Guinea has lifted a state of emergency in a sign of rising stability in the West African state since elections marred by street violence.
“The state of emergency has been lifted in all parts of the national territory,” General Nouhou Thiam, head of the armed forces, said on state television late on Friday.
He said protests remained banned until the inauguration of President-elect Alpha Conde, who won a November 7 run-off against rival ex-Premier Cellou Dalein Diallo.
No date for the inauguration has yet been set. Guinea imposed the state of emergency on November 17 after Diallo supporters took to the streets in protest over the vote results and clashed with security forces, Reuters reports.
The state of emergency gave police extra powers to keep law and order, but human rights groups accused them of using excessive force in the clashes, in which at least 10 people were killed and more than 200 wounded.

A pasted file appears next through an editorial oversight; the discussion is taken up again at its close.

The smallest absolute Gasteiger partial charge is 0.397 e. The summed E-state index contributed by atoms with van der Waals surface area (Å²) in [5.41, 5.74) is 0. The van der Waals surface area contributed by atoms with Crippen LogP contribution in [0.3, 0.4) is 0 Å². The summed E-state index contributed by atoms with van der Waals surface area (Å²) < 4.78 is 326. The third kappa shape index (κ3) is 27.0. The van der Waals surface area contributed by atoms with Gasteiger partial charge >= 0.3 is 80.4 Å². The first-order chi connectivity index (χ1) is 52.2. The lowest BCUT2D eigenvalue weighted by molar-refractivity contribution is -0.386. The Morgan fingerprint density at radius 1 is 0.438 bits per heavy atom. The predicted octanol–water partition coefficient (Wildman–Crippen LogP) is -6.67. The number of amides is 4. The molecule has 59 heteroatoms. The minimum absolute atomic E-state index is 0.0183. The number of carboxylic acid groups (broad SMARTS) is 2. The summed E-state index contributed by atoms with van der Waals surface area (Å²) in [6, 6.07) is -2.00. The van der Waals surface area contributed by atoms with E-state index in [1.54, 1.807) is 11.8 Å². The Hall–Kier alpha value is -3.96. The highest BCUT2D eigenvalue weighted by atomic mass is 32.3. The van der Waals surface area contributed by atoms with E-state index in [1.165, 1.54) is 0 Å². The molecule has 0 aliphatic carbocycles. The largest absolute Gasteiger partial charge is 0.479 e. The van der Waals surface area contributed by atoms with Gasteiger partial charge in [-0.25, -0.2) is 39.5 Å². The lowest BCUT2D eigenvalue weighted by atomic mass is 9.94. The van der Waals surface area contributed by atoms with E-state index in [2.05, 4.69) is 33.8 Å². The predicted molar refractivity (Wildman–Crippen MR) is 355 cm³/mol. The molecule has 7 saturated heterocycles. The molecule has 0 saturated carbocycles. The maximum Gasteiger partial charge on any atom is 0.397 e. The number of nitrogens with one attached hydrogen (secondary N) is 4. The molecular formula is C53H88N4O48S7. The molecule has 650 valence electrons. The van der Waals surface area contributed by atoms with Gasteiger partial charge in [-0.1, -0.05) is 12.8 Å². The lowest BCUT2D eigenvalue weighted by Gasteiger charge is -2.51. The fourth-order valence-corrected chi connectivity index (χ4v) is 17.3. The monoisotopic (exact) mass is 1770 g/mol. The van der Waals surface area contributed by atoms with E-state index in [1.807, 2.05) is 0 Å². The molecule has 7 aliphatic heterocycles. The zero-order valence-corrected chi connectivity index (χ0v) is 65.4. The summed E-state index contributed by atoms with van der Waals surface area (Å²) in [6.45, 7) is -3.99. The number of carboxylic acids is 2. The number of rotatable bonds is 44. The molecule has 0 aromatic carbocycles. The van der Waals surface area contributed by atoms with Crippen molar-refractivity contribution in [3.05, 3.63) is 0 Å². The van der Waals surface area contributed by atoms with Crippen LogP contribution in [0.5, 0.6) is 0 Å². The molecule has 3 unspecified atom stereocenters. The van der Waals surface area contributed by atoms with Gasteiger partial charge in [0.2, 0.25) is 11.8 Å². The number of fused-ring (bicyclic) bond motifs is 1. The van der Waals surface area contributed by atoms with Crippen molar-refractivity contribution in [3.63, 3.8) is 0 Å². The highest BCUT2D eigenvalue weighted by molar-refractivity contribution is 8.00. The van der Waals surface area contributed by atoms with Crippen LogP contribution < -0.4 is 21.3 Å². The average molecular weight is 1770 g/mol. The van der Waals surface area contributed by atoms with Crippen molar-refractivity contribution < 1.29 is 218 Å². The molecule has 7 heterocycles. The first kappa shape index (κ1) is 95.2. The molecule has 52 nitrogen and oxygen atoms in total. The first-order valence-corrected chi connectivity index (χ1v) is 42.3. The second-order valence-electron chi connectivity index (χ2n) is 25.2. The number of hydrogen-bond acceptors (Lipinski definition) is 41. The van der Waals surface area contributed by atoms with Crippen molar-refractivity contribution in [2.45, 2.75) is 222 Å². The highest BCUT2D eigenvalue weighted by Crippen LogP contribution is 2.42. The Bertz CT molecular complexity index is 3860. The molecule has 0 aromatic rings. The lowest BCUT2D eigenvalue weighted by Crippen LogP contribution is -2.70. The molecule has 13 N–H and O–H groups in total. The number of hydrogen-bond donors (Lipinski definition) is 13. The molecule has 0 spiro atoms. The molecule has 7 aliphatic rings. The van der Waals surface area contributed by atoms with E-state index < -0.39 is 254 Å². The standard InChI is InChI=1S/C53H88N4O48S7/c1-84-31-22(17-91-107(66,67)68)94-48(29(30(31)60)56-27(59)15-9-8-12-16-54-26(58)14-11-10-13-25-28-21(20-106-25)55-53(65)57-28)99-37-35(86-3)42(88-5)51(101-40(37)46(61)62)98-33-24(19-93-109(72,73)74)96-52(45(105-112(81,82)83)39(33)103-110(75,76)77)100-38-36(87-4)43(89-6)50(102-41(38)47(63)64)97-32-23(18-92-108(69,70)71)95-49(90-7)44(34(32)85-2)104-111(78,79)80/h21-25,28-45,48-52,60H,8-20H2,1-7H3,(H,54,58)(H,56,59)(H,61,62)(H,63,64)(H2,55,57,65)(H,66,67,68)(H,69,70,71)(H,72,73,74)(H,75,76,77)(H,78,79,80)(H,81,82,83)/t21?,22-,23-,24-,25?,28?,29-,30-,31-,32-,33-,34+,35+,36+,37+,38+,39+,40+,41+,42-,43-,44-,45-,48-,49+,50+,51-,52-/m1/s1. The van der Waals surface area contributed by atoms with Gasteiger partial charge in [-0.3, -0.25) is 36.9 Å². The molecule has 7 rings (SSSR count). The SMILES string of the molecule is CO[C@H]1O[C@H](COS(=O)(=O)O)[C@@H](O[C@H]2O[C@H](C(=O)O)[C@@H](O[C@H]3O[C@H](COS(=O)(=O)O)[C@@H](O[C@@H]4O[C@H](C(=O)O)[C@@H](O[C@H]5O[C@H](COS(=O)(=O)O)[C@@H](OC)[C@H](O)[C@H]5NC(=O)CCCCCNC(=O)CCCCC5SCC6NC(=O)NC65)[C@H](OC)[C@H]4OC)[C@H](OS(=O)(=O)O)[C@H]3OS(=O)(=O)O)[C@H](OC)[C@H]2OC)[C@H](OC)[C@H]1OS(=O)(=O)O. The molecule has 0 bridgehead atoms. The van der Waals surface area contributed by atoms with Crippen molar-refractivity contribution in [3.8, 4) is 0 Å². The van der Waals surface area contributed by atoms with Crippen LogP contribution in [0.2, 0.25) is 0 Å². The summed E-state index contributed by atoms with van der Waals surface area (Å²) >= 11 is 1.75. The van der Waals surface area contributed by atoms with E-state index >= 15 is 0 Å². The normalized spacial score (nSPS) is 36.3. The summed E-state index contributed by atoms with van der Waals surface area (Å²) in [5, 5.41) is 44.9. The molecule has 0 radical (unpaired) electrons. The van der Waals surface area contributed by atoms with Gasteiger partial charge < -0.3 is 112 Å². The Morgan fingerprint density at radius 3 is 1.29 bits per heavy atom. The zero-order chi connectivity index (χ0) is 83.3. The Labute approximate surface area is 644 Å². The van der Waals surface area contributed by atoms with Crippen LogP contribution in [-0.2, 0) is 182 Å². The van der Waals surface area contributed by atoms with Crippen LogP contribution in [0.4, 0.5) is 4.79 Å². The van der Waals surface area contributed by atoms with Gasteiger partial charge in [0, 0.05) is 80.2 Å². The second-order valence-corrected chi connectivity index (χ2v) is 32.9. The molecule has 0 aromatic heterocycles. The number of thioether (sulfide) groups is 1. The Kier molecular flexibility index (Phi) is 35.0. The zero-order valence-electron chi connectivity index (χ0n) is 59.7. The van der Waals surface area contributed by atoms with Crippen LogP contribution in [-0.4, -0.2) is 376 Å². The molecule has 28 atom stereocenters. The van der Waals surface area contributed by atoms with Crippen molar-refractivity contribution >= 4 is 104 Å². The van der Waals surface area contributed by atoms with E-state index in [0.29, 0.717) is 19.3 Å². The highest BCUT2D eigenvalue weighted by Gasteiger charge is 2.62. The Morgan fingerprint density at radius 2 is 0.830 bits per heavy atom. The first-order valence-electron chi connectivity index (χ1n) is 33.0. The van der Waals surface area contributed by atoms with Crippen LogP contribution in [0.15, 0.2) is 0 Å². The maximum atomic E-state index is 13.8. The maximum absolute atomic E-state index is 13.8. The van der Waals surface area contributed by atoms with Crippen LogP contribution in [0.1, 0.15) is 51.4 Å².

The election was Guinea’s first free poll since independence from France in 1958 and was meant to draw a line under almost two years of military rule in the world’s biggest exporter of the aluminium ore bauxite.
Conde has said he plans to set up a truth and reconciliation commission to address the election violence as well as decades of human rights abuses. He has also offered to include Diallo allies in a government of national unity, a move aimed at soothing tensions.
Stability could provide legal certainty for major investments by mining firms like Rio Tinto and Vale in Guinea’s bauxite and iron ore riches. Guinea reopened the borders and eased a curfew last week, reversing post-election security measures.